The only way to stop them is to close the door. Otherwise, they will eventually swamp and kill their hosts:
The European Union decided Friday to share 40,000 of the refugees landing in Italy and Greece but foot-dragging and verbal sniping over the move exposed deep divisions about how to deal with Europe’s massive migrant influx.
While the size of the challenge is daunting, the EU’s response has been underwhelming. More than 114,000 migrants fleeing wars or poverty have been plucked from the Mediterranean so far this year as they try to cross in unseaworthy smugglers’ boats. Some 2,600 have died or are missing along the route, according to the International Organization for Migration.
Greece and Italy have been swamped by the arrivals, while Hungary and Bulgaria are also under pressure from thousands of migrants traveling over land. Things are likely to get worse amid the summer high season for migrant crossings.
Radical action is being taken around Europe in response. Hungary has pledged to build a fence to keep out the torrent of migrants crossing its border with Serbia. France and Italy have been at loggerheads over the movement of migrants along their common border. Police have dismantled migrant camps in northern France, from where people are hoping to cross into Britain.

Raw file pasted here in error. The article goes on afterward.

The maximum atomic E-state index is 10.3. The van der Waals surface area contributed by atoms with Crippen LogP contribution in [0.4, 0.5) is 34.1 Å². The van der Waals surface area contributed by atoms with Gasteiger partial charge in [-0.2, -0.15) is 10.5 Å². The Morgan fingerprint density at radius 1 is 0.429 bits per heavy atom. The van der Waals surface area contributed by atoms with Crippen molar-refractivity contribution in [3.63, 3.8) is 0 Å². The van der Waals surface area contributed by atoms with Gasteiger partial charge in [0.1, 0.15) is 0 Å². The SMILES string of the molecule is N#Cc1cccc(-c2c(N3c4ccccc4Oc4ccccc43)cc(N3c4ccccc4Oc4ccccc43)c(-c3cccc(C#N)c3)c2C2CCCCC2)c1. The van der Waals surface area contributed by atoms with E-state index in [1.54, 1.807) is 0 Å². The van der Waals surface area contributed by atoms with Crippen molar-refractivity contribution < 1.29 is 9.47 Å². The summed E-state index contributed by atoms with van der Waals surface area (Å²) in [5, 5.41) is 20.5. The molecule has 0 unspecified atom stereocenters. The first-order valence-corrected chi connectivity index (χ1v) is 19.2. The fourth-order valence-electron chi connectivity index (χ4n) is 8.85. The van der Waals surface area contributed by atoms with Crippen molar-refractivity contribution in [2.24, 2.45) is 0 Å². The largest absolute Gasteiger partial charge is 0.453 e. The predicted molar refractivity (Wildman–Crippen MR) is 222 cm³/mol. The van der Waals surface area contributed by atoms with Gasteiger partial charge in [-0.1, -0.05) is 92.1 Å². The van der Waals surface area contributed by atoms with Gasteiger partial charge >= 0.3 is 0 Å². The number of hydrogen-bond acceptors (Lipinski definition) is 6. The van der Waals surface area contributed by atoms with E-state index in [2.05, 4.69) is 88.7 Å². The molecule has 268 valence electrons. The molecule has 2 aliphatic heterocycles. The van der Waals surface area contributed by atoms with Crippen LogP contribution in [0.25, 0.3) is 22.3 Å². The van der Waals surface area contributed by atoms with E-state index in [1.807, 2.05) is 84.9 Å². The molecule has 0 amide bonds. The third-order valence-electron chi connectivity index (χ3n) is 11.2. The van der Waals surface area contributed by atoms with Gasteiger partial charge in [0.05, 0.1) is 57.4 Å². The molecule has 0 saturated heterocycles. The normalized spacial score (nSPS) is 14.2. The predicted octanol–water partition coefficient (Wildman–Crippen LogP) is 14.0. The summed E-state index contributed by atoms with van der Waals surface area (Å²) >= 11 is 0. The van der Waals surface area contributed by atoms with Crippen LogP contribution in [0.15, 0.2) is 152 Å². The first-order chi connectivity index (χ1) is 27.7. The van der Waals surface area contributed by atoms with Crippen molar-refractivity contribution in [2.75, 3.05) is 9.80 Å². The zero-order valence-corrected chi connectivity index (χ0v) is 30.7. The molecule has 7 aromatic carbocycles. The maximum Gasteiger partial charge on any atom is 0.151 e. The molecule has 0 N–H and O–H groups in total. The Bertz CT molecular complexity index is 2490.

The Hungarians have the right idea. Meanwhile, in The Atlantic, David Frum urges the Europeans to do what the Australians have done:
After the Labor government of Prime Minister Kevin Rudd announced a newly permissive policy toward asylum-seekers in 2008, their numbers, unsurprisingly, soared. As holding facilities filled, Labor leaders moved to reintroduce stricter controls, but public opinion had already turned against them: the party lost the 2013 federal election to Tony Abbott, a conservative who had, among other campaign promises, vowed to crack down on asylum-seekers arriving by boat. Under Abbott’s policy, no unapproved boats would be allowed to land. Period. Boats apprehended at sea would be turned back to their point of origin or towed to uncongenial places like Papua New Guinea for processing of passengers. The government used social media to communicate the new policy throughout Southeast Asia. A YouTube video released in many of the region’s languages warned: “If you travel by boat without a visa, you will not make Australia home.” Since then, illegal boat migration has virtually disappeared.
Migration follows opportunity. Remove opportunity, and migration will cease. Migrants who attempt to force their way into Europe are, quite understandably, seeking a better life. But the peoples of the countries they wish to enter similarly have a right to do what is best for themselves.
The collapsing Third World is something that sooner or later is going to have to be dealt with.